When parents are not available to make decisions about a child's treatment, medical caretakers may provide treatment necessary to prevent harm to the child's health. In general, a child can be treated or transported without parental permission if the child has an emergency condition that places his or her life or health in danger, the legal guardian is unavailable or unable to provide permission for treatment or transport, and treatment or transport cannot be delayed without further endangering the child. Providers should administer only those treatments necessary to prevent harm to the child until parental permission can be obtained. Examining a child who presents to medical attention is always appropriate in order to establish whether a threat of life or health exists.
Should children be involved in medical decisions even though their parents have final authority to make those decisions?
Children with the developmental ability to understand what is happening to them should be allowed to participate in discussions about their care. As children develop the capacity to make decisions for themselves, they should be given a voice in medical decisions. Most children and adolescents lack full capacity to make complex medical decisions, however, and final authority to make medical decisions will usually remain with their parents.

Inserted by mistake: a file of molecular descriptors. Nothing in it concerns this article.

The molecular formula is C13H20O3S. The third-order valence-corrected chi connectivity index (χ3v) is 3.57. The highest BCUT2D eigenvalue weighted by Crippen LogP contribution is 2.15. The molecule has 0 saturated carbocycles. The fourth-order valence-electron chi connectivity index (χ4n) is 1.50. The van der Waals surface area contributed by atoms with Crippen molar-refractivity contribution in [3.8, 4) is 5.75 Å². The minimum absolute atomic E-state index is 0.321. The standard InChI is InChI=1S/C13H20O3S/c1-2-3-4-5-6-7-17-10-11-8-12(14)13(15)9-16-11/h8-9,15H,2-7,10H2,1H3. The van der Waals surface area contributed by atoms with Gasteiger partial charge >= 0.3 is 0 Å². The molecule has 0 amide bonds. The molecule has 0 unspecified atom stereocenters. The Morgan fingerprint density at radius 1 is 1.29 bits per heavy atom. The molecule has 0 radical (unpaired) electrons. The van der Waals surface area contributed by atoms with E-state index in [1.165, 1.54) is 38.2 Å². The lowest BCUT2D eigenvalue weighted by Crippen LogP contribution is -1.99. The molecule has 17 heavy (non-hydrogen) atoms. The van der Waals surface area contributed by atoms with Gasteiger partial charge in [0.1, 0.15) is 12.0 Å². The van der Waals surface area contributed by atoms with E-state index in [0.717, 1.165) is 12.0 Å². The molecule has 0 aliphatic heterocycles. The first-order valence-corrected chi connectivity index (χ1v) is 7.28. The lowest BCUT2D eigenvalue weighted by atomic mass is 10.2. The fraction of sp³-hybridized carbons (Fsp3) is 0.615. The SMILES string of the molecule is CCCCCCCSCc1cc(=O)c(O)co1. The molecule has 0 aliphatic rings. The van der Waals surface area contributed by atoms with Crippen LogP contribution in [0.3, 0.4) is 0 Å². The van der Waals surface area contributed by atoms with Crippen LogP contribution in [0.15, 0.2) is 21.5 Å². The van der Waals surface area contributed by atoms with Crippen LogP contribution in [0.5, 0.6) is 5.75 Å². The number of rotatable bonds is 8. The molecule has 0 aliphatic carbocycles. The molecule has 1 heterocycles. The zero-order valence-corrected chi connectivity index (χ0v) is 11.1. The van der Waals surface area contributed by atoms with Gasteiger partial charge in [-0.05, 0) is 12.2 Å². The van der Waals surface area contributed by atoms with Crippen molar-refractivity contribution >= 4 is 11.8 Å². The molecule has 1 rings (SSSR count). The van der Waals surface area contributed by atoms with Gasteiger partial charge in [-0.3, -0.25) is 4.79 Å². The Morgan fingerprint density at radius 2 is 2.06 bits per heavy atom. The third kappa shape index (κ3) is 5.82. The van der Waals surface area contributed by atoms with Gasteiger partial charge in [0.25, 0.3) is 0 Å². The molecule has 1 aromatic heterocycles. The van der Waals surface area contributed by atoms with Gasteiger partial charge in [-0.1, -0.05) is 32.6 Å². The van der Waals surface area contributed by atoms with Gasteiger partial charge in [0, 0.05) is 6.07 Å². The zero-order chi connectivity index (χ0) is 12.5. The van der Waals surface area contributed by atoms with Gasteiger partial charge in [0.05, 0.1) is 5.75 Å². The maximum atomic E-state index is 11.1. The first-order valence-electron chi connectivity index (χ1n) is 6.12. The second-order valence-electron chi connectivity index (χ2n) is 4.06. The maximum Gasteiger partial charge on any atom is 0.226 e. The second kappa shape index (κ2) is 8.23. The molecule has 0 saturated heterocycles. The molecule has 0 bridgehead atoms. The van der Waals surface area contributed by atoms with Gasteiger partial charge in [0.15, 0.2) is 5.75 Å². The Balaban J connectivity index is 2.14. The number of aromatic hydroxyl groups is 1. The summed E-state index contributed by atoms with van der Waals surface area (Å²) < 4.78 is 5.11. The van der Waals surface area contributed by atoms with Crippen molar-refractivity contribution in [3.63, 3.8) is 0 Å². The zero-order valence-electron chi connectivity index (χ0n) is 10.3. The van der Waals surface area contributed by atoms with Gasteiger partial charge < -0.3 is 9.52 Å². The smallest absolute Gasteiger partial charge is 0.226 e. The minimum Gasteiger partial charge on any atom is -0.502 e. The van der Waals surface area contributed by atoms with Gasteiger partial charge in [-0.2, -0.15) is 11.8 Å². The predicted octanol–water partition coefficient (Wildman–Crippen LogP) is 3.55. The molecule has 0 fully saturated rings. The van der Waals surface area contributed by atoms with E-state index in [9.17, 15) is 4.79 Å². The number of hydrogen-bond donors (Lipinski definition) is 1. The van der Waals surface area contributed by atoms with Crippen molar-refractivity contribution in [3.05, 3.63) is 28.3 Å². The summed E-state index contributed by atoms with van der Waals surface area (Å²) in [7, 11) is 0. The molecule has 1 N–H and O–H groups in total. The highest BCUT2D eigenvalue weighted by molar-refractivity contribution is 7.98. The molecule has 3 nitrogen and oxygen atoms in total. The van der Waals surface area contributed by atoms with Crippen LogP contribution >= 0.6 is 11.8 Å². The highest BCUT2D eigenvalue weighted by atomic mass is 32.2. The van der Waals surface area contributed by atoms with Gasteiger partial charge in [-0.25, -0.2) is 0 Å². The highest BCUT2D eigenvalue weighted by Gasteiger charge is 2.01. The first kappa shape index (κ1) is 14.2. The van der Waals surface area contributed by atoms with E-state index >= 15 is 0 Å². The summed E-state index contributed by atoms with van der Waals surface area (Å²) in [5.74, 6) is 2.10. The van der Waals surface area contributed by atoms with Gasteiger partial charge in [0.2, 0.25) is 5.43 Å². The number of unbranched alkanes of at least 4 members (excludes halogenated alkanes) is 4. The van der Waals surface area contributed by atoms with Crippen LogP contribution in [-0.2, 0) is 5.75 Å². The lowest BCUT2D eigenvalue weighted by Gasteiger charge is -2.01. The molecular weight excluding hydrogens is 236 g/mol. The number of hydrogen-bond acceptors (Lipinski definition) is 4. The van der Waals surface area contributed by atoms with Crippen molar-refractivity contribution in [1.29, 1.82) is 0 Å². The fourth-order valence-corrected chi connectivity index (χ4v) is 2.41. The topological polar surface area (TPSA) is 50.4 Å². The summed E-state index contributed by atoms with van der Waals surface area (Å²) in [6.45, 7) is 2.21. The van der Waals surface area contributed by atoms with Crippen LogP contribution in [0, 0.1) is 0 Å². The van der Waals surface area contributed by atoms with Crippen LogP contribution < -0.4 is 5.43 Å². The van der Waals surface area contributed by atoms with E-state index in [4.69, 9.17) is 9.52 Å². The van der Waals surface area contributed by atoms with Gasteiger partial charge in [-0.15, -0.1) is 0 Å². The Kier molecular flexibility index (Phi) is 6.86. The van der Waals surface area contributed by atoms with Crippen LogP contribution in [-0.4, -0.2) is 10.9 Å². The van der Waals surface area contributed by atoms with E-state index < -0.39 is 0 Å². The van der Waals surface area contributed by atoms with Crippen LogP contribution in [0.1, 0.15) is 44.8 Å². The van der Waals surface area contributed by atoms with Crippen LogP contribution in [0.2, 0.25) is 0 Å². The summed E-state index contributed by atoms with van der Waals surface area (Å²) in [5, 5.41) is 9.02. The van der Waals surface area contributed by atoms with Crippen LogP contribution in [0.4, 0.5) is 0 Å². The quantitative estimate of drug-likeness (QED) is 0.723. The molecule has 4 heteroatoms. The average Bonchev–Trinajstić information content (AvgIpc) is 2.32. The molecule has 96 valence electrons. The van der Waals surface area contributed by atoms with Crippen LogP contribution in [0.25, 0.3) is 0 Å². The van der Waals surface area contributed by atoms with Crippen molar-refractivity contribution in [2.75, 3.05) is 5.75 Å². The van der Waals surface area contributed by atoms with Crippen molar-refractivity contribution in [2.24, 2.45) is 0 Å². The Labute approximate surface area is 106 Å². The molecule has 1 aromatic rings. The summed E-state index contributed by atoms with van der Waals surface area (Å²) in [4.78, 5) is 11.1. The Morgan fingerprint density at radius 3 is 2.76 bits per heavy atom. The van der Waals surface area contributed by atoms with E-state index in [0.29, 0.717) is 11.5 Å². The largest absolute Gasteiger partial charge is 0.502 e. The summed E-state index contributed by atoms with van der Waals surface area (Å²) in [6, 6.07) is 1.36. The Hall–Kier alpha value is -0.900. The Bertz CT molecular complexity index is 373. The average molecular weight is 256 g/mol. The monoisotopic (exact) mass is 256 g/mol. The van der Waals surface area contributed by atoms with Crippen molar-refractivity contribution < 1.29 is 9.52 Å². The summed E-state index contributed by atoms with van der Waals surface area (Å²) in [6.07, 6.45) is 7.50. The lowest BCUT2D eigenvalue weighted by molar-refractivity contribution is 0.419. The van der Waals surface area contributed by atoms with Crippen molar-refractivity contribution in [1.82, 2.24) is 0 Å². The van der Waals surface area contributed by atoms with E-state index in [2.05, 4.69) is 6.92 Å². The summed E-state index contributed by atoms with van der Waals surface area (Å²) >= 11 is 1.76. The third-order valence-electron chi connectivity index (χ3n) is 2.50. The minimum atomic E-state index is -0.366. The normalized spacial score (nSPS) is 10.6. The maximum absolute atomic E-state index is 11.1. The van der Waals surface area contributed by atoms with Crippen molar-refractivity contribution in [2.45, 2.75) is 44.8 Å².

What happens when an older child disagrees with her parents about a medical treatment?
The wishes of competent older children regarding their medical care should be taken seriously. If the medical caretaker judges a child competent to make the medical decision in question, she should first attempt to resolve the issue through further discussion. If that fails, the medical caretaker should assure that the child's voice has been heard and advocate for the child. In intractable cases, an ethics consultation or judicial hearing should be pursued.
Under what circumstances can minors make medical decisions for themselves?
There are three situations in which minors (those who have not reached the age of majority in their state of residence) have the legal authority to make decisions about their health care.
First, every state has emancipated minor laws which designate minors who meet certain criteria as having the authority to make decisions (including medical decisions) for themselves. Although emancipated minor laws vary from state to state, most states recognize an emancipated minor as a person who meets one of the following criteria:
- Economically self-supporting and not living at home
- A parent
- On active duty in the armed services
Second, most states recognize some minors as sufficiently mature to make medical decisions on their own behalf. A determination that a minor is mature usually requires that the minor be older than 14 years of age and have demonstrated a level of understanding and decision-making ability that approximates that of an adult. While some states allow physicians to make this determination, most require a judicial determination of mature minor status.
Third, all states make condition-specific exceptions to the requirement of parental consent. These laws may allow an adolescent to seek treatment without parental consent for sexually transmitted diseases, pregnancy, contraception, psychiatric disorders, and drug or alcohol abuse.
Is there a resource that summarizes the various state laws regarding adolescent consent?
The Guttmacher Institute publishes a summary of the adolescent consent laws that can be found at: www.guttmacher.org/statecenter/spibs/spib_OMCL.pdf